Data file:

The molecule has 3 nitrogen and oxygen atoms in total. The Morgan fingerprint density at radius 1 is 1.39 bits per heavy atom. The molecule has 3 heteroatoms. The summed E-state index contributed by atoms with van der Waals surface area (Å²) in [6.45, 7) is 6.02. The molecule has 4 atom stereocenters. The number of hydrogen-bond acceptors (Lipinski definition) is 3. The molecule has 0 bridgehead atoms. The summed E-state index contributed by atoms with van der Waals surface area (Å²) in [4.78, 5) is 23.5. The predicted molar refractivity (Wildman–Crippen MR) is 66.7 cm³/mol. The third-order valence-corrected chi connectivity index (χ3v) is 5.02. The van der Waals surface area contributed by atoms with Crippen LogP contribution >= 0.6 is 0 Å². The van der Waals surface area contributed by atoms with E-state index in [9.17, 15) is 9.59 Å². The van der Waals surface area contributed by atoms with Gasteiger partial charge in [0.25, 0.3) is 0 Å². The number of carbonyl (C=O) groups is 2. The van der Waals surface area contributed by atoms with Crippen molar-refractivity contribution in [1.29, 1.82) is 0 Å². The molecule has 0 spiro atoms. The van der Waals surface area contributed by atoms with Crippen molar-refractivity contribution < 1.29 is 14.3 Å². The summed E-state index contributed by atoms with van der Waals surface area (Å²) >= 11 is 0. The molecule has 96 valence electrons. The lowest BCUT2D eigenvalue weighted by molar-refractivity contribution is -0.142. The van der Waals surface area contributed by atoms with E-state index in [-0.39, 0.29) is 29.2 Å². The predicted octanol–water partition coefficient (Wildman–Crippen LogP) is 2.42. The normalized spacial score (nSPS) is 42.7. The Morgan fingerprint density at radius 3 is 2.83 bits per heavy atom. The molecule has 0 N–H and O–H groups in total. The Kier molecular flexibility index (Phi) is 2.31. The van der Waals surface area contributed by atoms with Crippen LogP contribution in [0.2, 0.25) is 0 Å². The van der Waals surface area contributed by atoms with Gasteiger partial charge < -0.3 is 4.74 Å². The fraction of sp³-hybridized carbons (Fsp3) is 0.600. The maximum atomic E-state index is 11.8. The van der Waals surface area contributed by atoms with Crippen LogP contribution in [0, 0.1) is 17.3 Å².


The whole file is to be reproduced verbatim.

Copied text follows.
The molecule has 3 nitrogen and oxygen atoms in total. The Morgan fingerprint density at radius 1 is 1.39 bits per heavy atom. The molecule has 3 heteroatoms. The summed E-state index contributed by atoms with van der Waals surface area (Å²) in [6.45, 7) is 6.02. The molecule has 4 atom stereocenters. The number of hydrogen-bond acceptors (Lipinski definition) is 3. The molecule has 0 bridgehead atoms. The summed E-state index contributed by atoms with van der Waals surface area (Å²) in [4.78, 5) is 23.5. The predicted molar refractivity (Wildman–Crippen MR) is 66.7 cm³/mol. The third-order valence-corrected chi connectivity index (χ3v) is 5.02. The van der Waals surface area contributed by atoms with Crippen LogP contribution >= 0.6 is 0 Å². The van der Waals surface area contributed by atoms with E-state index in [9.17, 15) is 9.59 Å². The van der Waals surface area contributed by atoms with Gasteiger partial charge in [0.25, 0.3) is 0 Å². The number of carbonyl (C=O) groups is 2. The van der Waals surface area contributed by atoms with Crippen molar-refractivity contribution in [1.29, 1.82) is 0 Å². The molecule has 0 spiro atoms. The van der Waals surface area contributed by atoms with Crippen molar-refractivity contribution < 1.29 is 14.3 Å². The summed E-state index contributed by atoms with van der Waals surface area (Å²) >= 11 is 0. The molecule has 96 valence electrons. The lowest BCUT2D eigenvalue weighted by molar-refractivity contribution is -0.142. The van der Waals surface area contributed by atoms with E-state index in [-0.39, 0.29) is 29.2 Å². The predicted octanol–water partition coefficient (Wildman–Crippen LogP) is 2.42. The normalized spacial score (nSPS) is 42.7. The Morgan fingerprint density at radius 3 is 2.83 bits per heavy atom. The molecule has 0 N–H and O–H groups in total. The Kier molecular flexibility index (Phi) is 2.31. The van der Waals surface area contributed by atoms with Crippen LogP contribution in [0.2, 0.25) is 0 Å². The van der Waals surface area contributed by atoms with Gasteiger partial charge < -0.3 is 4.74 Å². The fraction of sp³-hybridized carbons (Fsp3) is 0.600. The maximum atomic E-state index is 11.8. The van der Waals surface area contributed by atoms with Crippen LogP contribution in [0, 0.1) is 17.3 Å².